Admittedly, this has become easier only recently. Today, all of the big players license e-books to libraries, but as recently as 2012 only three major publishers—Hachette, HarperCollins, and Random House—did. “Publishers did not want to sell to libraries because they thought free lending would replace sales for the e-books,” says Carrie Russell, director of the American Library Association’s program on public access to information. “The piracy issue was much less important. However, we have said that because e-books are available in libraries, we offset some of the piracy concerns. Libraries encourage users to borrow books instead of pirating them. There’s no data [indicating] that library-borrowed e-books are pirated.”
Despite the improvement in availability, a recent Connecticut Department of Consumer Protection report said the most frequently cited factors for low e-book circulation were limited title availability, a long wait time for e-books, and popular titles not available for library purchase.
Outside the U.S., access can be even more limited. One of A.S. King’s Twitter fans, an 18-year-old in the Philippines, said in an email exchange with PW that she downloads at least 40 free books a year through TUEBL, partly because the titles can be difficult to find in libraries in her country. She says she never purchases e-books but occasionally buys her favorite print books. “Downloading stuff from the Internet can be done so freely I’m not even sure if people my age or people younger than me are aware that this is illegal,” she says. But after a recent Twitter conversation with King, she adds, she feels guilty. “Her books helped me figure out so many things about myself and everything around me, and I owe her a lot,” she says. “Here I am, together with thousands of people, stealing money from every person who made this book possible.”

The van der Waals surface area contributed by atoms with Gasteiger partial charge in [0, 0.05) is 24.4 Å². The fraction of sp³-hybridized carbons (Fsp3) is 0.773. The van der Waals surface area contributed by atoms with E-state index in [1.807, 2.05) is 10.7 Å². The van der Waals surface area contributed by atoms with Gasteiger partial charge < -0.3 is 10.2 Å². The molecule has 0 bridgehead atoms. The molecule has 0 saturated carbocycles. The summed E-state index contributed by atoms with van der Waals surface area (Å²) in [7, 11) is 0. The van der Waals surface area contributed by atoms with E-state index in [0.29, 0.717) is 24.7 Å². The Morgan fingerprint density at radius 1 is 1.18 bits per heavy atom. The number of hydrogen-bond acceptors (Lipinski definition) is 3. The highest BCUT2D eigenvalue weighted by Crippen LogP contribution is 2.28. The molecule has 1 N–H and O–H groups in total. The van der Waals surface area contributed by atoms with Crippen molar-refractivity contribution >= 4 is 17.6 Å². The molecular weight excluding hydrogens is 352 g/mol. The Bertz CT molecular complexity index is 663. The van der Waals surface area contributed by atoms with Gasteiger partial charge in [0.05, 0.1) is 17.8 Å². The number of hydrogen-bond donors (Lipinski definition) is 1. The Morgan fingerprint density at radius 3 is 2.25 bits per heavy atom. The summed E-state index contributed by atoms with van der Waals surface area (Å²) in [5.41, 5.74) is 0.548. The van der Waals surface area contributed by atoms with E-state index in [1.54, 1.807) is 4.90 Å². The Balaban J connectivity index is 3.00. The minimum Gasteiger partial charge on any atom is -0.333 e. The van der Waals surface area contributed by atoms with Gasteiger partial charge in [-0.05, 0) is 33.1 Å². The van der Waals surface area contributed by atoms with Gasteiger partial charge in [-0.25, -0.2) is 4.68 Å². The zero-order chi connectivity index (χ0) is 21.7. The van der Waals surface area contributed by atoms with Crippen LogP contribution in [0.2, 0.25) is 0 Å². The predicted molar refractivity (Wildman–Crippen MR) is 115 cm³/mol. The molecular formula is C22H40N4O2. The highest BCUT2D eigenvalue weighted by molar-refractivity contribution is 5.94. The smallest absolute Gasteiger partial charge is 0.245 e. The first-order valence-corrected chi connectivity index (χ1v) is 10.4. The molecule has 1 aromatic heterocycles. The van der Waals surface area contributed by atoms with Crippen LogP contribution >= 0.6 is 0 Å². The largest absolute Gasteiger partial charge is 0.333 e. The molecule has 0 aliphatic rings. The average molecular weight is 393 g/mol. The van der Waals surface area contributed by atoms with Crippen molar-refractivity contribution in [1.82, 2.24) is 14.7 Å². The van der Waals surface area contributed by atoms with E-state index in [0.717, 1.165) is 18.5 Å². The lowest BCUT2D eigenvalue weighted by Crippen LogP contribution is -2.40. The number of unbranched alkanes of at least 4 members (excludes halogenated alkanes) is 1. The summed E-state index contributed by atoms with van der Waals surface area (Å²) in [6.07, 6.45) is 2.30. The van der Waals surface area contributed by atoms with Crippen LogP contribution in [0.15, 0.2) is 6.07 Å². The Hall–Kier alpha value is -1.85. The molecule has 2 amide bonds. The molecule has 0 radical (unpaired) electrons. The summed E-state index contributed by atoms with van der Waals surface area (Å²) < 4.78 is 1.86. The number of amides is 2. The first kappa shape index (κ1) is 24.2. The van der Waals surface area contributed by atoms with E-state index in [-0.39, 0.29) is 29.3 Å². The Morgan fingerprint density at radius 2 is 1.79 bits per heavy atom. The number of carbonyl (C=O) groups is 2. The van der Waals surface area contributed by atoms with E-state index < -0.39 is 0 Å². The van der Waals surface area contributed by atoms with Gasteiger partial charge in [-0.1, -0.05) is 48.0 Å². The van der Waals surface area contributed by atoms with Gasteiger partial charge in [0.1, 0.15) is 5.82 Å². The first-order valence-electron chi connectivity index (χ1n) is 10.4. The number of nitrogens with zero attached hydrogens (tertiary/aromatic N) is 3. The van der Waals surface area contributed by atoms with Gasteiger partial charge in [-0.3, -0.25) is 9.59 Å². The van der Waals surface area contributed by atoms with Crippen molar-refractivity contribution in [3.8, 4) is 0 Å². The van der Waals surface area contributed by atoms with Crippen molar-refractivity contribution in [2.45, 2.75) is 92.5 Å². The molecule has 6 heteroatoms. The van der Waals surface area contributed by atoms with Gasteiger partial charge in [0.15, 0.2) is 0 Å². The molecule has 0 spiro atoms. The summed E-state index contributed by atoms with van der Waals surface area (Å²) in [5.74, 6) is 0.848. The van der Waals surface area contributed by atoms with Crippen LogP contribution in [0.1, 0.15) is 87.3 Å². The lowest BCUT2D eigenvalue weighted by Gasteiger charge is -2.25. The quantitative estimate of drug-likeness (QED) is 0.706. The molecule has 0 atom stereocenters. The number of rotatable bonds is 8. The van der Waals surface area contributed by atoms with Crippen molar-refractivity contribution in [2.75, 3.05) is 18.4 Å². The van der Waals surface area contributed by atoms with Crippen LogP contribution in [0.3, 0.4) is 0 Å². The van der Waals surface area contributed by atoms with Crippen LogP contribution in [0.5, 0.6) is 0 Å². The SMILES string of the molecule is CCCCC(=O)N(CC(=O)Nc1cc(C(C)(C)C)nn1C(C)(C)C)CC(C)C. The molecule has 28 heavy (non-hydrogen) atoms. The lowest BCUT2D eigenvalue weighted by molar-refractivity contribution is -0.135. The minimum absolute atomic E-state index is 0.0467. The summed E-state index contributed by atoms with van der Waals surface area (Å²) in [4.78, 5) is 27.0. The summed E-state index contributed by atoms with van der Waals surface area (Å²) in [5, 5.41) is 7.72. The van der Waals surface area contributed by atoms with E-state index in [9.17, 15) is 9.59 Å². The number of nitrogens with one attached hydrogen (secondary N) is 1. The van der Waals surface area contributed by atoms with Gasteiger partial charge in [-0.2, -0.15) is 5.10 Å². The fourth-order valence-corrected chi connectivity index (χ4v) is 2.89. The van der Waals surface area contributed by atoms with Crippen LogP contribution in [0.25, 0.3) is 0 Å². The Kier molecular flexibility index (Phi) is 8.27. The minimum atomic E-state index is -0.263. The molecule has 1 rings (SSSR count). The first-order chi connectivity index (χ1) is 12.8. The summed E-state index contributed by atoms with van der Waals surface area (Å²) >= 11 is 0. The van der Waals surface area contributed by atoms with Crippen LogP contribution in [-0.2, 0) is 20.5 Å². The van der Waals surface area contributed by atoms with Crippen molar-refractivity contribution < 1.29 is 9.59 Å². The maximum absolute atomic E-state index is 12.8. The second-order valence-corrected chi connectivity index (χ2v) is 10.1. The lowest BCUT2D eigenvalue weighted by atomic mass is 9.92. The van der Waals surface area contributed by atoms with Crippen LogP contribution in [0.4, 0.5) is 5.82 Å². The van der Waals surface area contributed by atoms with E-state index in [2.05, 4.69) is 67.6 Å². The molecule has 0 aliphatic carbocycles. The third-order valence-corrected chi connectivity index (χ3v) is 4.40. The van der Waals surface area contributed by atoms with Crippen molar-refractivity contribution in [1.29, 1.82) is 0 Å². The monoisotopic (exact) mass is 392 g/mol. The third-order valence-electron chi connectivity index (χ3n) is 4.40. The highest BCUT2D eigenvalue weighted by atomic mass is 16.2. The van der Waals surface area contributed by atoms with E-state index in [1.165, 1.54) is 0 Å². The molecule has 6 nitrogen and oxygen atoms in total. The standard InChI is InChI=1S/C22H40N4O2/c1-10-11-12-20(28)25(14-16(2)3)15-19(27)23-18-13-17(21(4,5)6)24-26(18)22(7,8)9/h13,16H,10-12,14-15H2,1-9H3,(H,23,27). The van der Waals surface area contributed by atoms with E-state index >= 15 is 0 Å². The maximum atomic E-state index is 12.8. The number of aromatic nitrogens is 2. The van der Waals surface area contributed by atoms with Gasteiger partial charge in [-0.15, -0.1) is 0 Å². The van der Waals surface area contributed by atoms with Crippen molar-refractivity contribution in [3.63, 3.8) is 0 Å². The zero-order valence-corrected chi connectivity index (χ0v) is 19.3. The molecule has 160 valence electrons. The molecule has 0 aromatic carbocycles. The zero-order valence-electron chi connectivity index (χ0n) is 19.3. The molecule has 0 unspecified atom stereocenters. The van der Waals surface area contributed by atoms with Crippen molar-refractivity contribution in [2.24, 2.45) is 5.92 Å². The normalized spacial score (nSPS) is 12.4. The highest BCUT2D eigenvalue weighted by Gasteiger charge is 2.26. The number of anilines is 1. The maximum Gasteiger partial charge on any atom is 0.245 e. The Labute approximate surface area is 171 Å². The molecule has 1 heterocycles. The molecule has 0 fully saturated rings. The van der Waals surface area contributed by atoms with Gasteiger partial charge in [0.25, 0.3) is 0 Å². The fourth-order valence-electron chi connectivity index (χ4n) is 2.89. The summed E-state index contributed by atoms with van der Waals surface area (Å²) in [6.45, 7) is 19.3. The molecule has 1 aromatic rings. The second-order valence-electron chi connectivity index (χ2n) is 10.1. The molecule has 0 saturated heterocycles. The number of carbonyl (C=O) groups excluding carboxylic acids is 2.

Authors and publishers can also teach readers about intellectual property and copyright. “We should be educating teens and adults on the impact of their theft on writers’ livelihoods, and we should be talking about valuing creative work,” says author Melissa Marr, who has sent more than 2,000 takedown notices, most of them for her Wicked Lovely series, in the past two years. “And let’s call it what it is. We live in a culture where pirates are romanticized. No Jack Sparrow here. They are thieves. They steal digital goods, and if we stole their digital paychecks, they’d be pissed off. So the argument that it’s not ‘real theft’ because it’s digital is absurd.”
Those affected by piracy are not entirely helpless. Under the Digital Millennium Copyright Act, a 1998 amendment of the Copyright Act of 1976, rights holders can request takedowns of infringing material. To help in this endeavor, many enlist the services of piracy protection companies, which use algorithms to find illicit copies and send DMCA takedown notices, with links to specific URLs, hosting sites, Internet service providers and search engines. Established piracy-protection companies such as Digimarc and Muso are members of Google’s Trusted Copyright Removal Program, which means that within a day or so, they can get violators’ links removed from search-engine results pages.
Even so, Google, in a September 2013 report called “How Google Fights Piracy,” cautioned against relying on such efforts. “The right combination of price, convenience and inventory will do far more to reduce piracy than enforcement can,” noted the authors of the report, which stressed the importance of removing the “means by which pirate sites make money.” (Google prohibits publishers from using its AdSense program to place ads on pages that contain pirated content.) Along these lines, piracy-protection companies and law firms, hired by publishers, contribute to the advertisement of industry lists of domain names for websites with pirated content, says Gareth Young, senior Internet investigator for Covington & Burling, an international law firm that publishers hire to defend them against copyright violations. Such lists make companies aware that their products are promoted on sites that may be undesirable.